With no less than three Production I.G films in this year’s REEL ANIME 2013 program, our man in Japan, author Andrez Bergen, takes a look back at the output and influence of this most prolific and talented animation studio.
A long time ago, while conjuring up some superbly detailed artwork, my friend intimated that God resided in the details.
Not being Christian per se, and without a religious millimetre illuminating anywhere on my body, I didn’t have a clue what this guy was on about, or which dippy deity he referred to. The only thing similar I’d heard was that Old Nick (you know, the Devil) was in those same details.
Which rendered me somewhat confused.
That is, I until around 16 years ago — when I first watched Mamoru Oshii’s enthralling anime feature Ghost in the Shell (1995).
While the original manga pages — titled Kōkaku Kidōtai in Japanese, written and illustrated by Shirow Masamune — pushed quirky as much as cerebral, light-hearted and a trifle perverted, this animated movie interpretation by Oshii, of Patlabor fame, was dark, a tad more intelligent, and the most innovative cyberpunk romp since Akira (1988).
It also led to an obvious Wachowski siblings’ homage with The Matrix in 1999.
Truth is, Ghost in the Shell knocked off my cotton socks to hammer home the studio behind the film — Production I.G — as my favourite Japanese anime company. It’s a lofty perch that I.G retains nearly two decades later.
Here’s where I get to lob in some silly puns relating to the introductory ‘theme’: God knows I.G deserves it, and by Heaven above they go for the jugular of those little details, glean ‘em, tweak ‘em, and quite often leave you gob-smacked, gasping for more with each successive experiment in style, form and technology. Halle-bloody-lujah.
To start with, there’s so much damned depth to I.G productions.
Not just the background animation or those aforementioned little details; it goes beyond the superlative character designs, the tight direction and slick production values; the depth lingers somewhere beyond this production company’s penchant for risk-taking along with clever marketing panache.
They’ve got to be doing something right to have established themselves at the forefront of the severely stiff competition that is the Japanese animation industry, and further to have maintained that position.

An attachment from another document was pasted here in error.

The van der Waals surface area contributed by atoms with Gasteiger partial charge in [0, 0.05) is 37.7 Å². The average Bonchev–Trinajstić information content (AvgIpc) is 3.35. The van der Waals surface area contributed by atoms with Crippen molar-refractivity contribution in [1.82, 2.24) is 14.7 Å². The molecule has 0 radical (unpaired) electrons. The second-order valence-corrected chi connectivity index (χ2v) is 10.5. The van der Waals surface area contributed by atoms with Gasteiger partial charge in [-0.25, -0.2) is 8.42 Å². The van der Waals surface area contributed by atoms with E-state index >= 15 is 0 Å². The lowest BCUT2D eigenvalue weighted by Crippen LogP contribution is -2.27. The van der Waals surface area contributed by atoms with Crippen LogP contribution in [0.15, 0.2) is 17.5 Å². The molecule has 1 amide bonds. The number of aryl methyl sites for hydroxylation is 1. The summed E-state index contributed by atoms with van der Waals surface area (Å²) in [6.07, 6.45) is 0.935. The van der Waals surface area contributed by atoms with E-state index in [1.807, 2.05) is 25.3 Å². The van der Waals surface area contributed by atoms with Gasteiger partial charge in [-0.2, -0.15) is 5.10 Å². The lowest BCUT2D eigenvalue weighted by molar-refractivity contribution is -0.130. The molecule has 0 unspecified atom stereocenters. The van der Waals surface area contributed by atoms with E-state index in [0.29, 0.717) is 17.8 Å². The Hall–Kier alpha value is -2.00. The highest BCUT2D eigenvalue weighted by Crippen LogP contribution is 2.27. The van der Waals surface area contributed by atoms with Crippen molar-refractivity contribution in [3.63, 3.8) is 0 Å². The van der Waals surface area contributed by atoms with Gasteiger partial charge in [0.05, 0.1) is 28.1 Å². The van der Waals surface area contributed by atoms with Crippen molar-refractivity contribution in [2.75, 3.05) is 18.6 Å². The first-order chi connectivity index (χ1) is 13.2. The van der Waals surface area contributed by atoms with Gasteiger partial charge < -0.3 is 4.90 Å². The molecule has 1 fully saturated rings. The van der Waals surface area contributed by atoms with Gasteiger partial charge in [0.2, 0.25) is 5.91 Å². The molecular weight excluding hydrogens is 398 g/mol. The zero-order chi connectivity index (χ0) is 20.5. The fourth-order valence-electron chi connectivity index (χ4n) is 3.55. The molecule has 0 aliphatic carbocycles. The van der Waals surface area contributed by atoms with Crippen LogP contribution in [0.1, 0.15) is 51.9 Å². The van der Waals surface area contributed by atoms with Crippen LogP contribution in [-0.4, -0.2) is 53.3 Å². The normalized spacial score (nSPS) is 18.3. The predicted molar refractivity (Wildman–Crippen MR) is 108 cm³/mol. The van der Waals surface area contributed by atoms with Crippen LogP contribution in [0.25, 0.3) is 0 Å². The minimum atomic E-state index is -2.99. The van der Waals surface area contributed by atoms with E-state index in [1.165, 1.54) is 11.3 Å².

Likely this has to do with the talent involved at the studio.
Mamoru Oshii does rear foremost in my mind. It’s been two decades since Patlabor 2 and his ongoing collaboration with I.G has been phenomenal — Oshii mused in an interview with me that it’s “like Manchester for Manchester United… They know the pitch in whatever condition and situations.”
Oshii stunned audiences with the Ghost in the Shell sequel Innocence (2004), and twenty-four months later battered the senses with the whimsical, cut-up pastiche that was Tachigui: The Amazing Lives of the Fast Food Grifters.
In pre-production for Tachigui, the actors (many of them Oshii’s mates and peers at I.G, such as Kenji Kamiyama and musician Kenji Kawai) endured 30,000 snapshots, which were then rendered via computer into a surreal, digital version of Balinese puppetry that criticized Japan’s post-World War II historical direction through its focus on the evolution of the country’s fast-food culture.
Over the years Production I.G have won praise for their involvement in groundbreaking productions like (obviously) the Ghost in the Shell franchise, Patlabor 2 (1993), Jin-Roh (1999), FLCL (2000-01), Dead Leaves (2004), and The Sky Crawlers (2008). But the company also has been involved with some of the more successful and riveting visual forays into animated series for TV, screened both in Japan and foreign markets.
Tipping an iceberg of titles have been xxxHolic (2006), Blood-C (2011), and Ghost in the Shell: Stand Alone Complex (2002-03) and Ghost in the Shell: S.A.C. 2nd GIG (2004-05) — both series of GitS directed by Kenji Kamiyama, one of those aforementioned guest stars in Oshii’s Tachigui feature.
Le Chevalier D’Eon (2006-07) related the true-life tale of an 18th Century French envoy, diplomat, spy, lover… and the best-known cross-dresser in history. For the director’s chair I.G invited Kazuhiro Furuhashi (Getbackers), who confessed an unhealthy interest in the macabre tales of Edgar Allan Poe — resulting in a series that peered into the darker recesses of the closet.
Ghost Hound (2007-08), made to celebrate I.G’s 20th anniversary year, boasted perhaps the scariest ever opening episode vignette — involving a body and a fly — that reminded me of Davids Lynch and Fincher having crossed paths. Surprisingly based on another manga tale by Shirow Masamune (Ghost in the Shell, Appleseed), this journey starts off in subdued fashion, but don’t let that fool you — within moments there’s a close-up of that fly perched on a dead girl’s lips, some weird soundscape muzak, and you know you’re in for a treat. This was the best anime I saw on the telly in 2007.
The vamped-up script (by Chiaki Konaka, of Hellsing and Parasite Dolls fame), the eerie soundtrack (by Yota Tsuruoka, who worked on Vandread), the animation style, the cut-up flashbacks and the surreal dream sequences… all these things conspired to make it bloody brilliant, an unsettling joy reminiscent of Twin Peaks.
“When people ask me about Ghost Hound, I usually answer with a joke that this is an anti-Harry Potter story,” series scripter Konaka told me — somewhat ironic, given that Kensho Ono, the voice-actor for main character Taro, also did the vocal workout for Harry Potter in the franchise’s Japanese dubs.
Continued in Part 2…